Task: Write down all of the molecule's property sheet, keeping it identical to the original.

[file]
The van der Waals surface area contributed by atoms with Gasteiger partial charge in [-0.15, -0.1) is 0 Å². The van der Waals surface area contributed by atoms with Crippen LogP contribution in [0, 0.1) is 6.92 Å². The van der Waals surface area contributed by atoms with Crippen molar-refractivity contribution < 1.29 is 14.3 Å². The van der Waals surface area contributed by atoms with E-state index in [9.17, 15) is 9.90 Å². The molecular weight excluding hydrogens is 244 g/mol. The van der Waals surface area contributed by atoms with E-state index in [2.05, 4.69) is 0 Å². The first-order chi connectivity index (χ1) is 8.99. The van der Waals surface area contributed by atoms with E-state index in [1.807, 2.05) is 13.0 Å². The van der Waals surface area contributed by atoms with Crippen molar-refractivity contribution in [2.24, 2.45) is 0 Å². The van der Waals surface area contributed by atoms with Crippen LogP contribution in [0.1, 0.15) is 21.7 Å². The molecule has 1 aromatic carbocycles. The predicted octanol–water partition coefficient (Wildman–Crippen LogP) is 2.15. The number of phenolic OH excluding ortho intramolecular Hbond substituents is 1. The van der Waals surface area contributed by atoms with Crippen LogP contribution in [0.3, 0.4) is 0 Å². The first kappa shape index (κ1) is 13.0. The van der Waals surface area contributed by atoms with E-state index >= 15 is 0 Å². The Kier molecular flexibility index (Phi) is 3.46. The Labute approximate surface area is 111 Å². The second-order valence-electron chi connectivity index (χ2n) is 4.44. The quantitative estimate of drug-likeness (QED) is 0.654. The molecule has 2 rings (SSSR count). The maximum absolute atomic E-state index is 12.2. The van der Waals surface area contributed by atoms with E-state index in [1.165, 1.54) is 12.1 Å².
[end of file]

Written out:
The van der Waals surface area contributed by atoms with Gasteiger partial charge in [-0.15, -0.1) is 0 Å². The van der Waals surface area contributed by atoms with Crippen LogP contribution in [0, 0.1) is 6.92 Å². The van der Waals surface area contributed by atoms with Crippen molar-refractivity contribution < 1.29 is 14.3 Å². The van der Waals surface area contributed by atoms with E-state index in [9.17, 15) is 9.90 Å². The molecular weight excluding hydrogens is 244 g/mol. The van der Waals surface area contributed by atoms with E-state index in [2.05, 4.69) is 0 Å². The first-order chi connectivity index (χ1) is 8.99. The van der Waals surface area contributed by atoms with E-state index in [1.807, 2.05) is 13.0 Å². The van der Waals surface area contributed by atoms with Crippen molar-refractivity contribution in [2.24, 2.45) is 0 Å². The van der Waals surface area contributed by atoms with Crippen LogP contribution in [0.1, 0.15) is 21.7 Å². The molecule has 1 aromatic carbocycles. The predicted octanol–water partition coefficient (Wildman–Crippen LogP) is 2.15. The number of phenolic OH excluding ortho intramolecular Hbond substituents is 1. The van der Waals surface area contributed by atoms with Crippen LogP contribution in [0.3, 0.4) is 0 Å². The first kappa shape index (κ1) is 13.0. The van der Waals surface area contributed by atoms with E-state index >= 15 is 0 Å². The Kier molecular flexibility index (Phi) is 3.46. The Labute approximate surface area is 111 Å². The second-order valence-electron chi connectivity index (χ2n) is 4.44. The quantitative estimate of drug-likeness (QED) is 0.654. The molecule has 2 rings (SSSR count). The maximum absolute atomic E-state index is 12.2. The van der Waals surface area contributed by atoms with E-state index in [1.165, 1.54) is 12.1 Å².